I’ve been steadily learning how far off I was. German forester Peter Wohlleben’s popular book, The Hidden Life of Trees: What They Feel, How They Communicate, is the most compelling lesson yet.

Among his many descriptions of communication and mutual assistance is Wohlleben’s account of how trees defend not only themselves but also each other. Observers have noted, for example, that umbrella thorn acacias in the African savannah pumped toxins into their leaves when they felt giraffes nibbling on them. “The giraffes got the message and moved on to other trees in the vicinity. But did they move on to trees close by? No, for the time being, they walked right by a few trees and resumed their meal only when they had moved about 100 yards away.” They passed by the nearest trees because the trees being nibbled, in addition to pumping a repellent, “gave off a warning gas that signaled to neighboring trees that a crisis was at hand.” The giraffes knew these trees would not taste any better and kept walking.

hidden life of trees (pri.org)

pre.org

Many trees also have the ability to call in the air force. Reacting to bites from hostile insects, such trees emit scents that attract predators that devour the pests. “For example, elms and pines call on small parasite wasps that lay their eggs inside leaf-eating caterpillars.” The growing larvae devour the caterpillars from the inside.

The book brims with information and appreciations of this kind. Three more examples:

  • Trees that spend their lives in the forest fare much better than trees raised in one place and then transplanted to the forest. “Because their roots are irreparably damaged,…they seem almost incapable of networking with one another.” Like “street kids,” they “behave like loners and suffer from their isolation.”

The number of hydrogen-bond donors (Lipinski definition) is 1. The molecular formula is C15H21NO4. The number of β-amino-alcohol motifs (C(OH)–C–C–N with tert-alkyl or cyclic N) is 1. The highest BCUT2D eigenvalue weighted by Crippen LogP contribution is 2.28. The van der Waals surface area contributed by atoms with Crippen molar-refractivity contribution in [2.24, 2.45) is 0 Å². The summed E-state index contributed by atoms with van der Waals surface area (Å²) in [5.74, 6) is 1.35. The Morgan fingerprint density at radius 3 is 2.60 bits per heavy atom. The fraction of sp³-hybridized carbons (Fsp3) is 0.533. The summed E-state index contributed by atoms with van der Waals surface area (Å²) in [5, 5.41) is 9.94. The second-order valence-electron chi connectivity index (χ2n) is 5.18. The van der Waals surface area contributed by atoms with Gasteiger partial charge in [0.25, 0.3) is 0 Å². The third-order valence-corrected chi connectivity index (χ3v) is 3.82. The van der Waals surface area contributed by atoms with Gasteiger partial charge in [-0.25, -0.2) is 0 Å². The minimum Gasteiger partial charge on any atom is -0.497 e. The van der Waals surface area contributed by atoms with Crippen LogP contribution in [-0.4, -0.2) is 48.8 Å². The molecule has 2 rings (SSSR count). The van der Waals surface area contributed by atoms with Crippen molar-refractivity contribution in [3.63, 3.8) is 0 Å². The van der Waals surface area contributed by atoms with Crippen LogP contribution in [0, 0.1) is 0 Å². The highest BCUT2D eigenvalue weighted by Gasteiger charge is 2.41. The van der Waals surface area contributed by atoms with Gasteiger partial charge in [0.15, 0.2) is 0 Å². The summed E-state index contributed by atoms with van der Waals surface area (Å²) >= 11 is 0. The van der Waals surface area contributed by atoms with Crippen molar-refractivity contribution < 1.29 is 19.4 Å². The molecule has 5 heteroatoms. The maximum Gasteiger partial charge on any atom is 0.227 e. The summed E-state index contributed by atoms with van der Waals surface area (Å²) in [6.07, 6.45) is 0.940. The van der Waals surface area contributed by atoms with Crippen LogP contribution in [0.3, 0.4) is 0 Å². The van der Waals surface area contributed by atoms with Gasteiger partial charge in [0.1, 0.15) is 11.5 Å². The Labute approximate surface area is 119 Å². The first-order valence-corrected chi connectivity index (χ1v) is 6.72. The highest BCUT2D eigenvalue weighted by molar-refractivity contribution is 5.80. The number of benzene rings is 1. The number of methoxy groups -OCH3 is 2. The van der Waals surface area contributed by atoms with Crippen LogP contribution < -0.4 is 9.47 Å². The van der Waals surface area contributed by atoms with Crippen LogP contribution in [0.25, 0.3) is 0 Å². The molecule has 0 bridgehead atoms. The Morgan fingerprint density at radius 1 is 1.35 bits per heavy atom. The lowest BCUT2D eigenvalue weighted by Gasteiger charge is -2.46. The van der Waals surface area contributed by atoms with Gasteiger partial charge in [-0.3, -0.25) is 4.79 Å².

• Time for trees is slow and long. Internally, they, like animals, send alerts to parts of their body via chemicals and electrical impulses. But in a tree the electrical impulses move only about a third of an inch per second. (In our bodies, pain signals move  through our nerves about two feet per second, muscle impulses a hundred times faster.) No wonder it seems to us that plants are unresponsive.
  • Conifers (evergreens) “keep all their green finery on their branches” throughout the winter and have been doing so for 270 million years. Then deciduous (leaf-bearing) trees came along 100 million years ago, growing and discarding annually millions of delicate green solar panels. Was this an improvement? Why go to all that trouble? Wohlleben asks. Because “By discarding their leaves, they avoid a critical force—winter storms.” Between high winds, muddy soil, and a surface area equivalent to that of a large sailboat, tall evergreens take a battering in European winters. Growing and then dropping their huge surface area every year proved well worth while for the leafy new comers.

Wohlleben’s liberal use of human descriptors to explain the actions of trees delights many readers and annoys others. Andrea Wulf, in her review of the book, has both reactions.

I’m usually not keen on anthropomorphizing nature—and here trees are “nursing their babies” and having “a long, leisurely breakfast in the sun” while…fungus mushrooms are “rascals” who steal sugar and nutrients. These cutesy expressions make me cringe….But I have to admit that Wohlleben pulls it off—most of the time—because he sticks with scientific research and has a knack for making complex biology simple and thoroughly enjoyable.

I agree. While the vocabulary may bestow on trees a dignity and affection that we usually reserve for our own kind, it is scientists’ growing understanding of trees that creates the real story here. At a time of rapid environmental change, the book is as fascinating a revelation as one could ask for that life is even more intricate and purposeful than we knew.